A year ago this week Britain went into its first national lockdown. Though it seems several lifetimes ago that’s all it is. But in spite of vaccine supply hiccups we’re still on course to celebrate flaming June in style. As our Political Correspondent Peter Spencer reports, Boris Johnson has done a bit of growing up lately.
Over-promising, under-delivering? He’s learned the hard way the error of his ways.
That said, the hack in him lives on. Hence this snappy quote a couple of days before he got inoculated:
‘The Oxford jab is safe and the Pfizer jab is safe. The thing that isn’t safe is catching Covid.’
The death toll, particularly among the elderly, will testify to that. Though Britain’s runaway rollout of the vaccines has cut fatalities among the over-eighties by nearly ninety per cent.
Johnson was also, however, drawing a line under the EU’s collective collywobbles over, as it turns out, a seemingly non-existent link between the British-generated inoculation and fatal blood clots.
The mass hysteria was clottish indeed. As it’s now been established the risk is one in two million. And there’s no established connection.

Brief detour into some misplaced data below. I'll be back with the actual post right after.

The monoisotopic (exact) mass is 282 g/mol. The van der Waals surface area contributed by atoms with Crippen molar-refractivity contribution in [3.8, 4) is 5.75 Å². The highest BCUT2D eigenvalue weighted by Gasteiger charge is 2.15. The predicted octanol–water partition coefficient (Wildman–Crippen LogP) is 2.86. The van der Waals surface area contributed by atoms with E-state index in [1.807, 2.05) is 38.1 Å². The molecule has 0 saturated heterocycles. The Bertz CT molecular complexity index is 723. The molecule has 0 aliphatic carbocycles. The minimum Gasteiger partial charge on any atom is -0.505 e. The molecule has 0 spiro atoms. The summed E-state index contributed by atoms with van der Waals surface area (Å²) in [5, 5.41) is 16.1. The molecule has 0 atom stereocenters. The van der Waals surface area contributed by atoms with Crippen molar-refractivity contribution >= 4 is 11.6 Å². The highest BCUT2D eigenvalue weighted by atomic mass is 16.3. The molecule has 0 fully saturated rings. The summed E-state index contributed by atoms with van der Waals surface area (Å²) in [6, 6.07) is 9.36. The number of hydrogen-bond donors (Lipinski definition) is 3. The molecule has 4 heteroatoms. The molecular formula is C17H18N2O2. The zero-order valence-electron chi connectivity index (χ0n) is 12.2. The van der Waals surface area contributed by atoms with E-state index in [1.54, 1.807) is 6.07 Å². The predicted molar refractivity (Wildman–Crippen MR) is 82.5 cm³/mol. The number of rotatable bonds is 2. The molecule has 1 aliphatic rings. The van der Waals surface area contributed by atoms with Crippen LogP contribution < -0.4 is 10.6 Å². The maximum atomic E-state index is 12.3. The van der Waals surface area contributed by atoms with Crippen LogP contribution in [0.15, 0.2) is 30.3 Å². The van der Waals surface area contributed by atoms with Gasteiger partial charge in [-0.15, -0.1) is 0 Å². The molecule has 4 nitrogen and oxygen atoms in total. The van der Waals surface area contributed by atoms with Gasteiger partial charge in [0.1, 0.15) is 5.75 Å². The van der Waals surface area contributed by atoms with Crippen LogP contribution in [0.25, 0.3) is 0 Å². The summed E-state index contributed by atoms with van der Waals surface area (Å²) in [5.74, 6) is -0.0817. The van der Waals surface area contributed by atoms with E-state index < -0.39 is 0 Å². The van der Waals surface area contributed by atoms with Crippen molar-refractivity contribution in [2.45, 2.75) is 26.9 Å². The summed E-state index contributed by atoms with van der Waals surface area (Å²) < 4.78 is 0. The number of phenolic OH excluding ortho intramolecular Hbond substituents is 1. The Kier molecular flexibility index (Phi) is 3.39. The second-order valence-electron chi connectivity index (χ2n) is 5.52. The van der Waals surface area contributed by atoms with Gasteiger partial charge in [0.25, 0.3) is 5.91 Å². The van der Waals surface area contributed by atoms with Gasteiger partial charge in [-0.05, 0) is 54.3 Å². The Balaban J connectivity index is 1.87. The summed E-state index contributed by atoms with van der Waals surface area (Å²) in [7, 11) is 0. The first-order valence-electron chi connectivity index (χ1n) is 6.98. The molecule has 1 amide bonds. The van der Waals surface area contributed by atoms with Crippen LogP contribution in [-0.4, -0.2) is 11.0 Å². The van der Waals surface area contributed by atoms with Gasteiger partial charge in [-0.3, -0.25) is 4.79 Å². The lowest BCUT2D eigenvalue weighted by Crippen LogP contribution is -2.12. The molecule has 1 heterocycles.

Not only that, there are real hopes that the science behind the Pfizer/BioNTech can be harnessed to offer protection against cancer.
Perhaps even within a couple of years, according to the couple who devised it.
So much for the flurry of antivax headlines. To echo Macbeth: ‘It is a tale told by an idiot, full of sound and fury, signifying nothing.’
Same as suggestions Scotland’s independence is toast, thanks to the imminent resignation of First Minister Nicola Sturgeon.
Not so, as it turns out.
Shenanigans over the investigation into harassment allegations against her predecessor have raged on for months.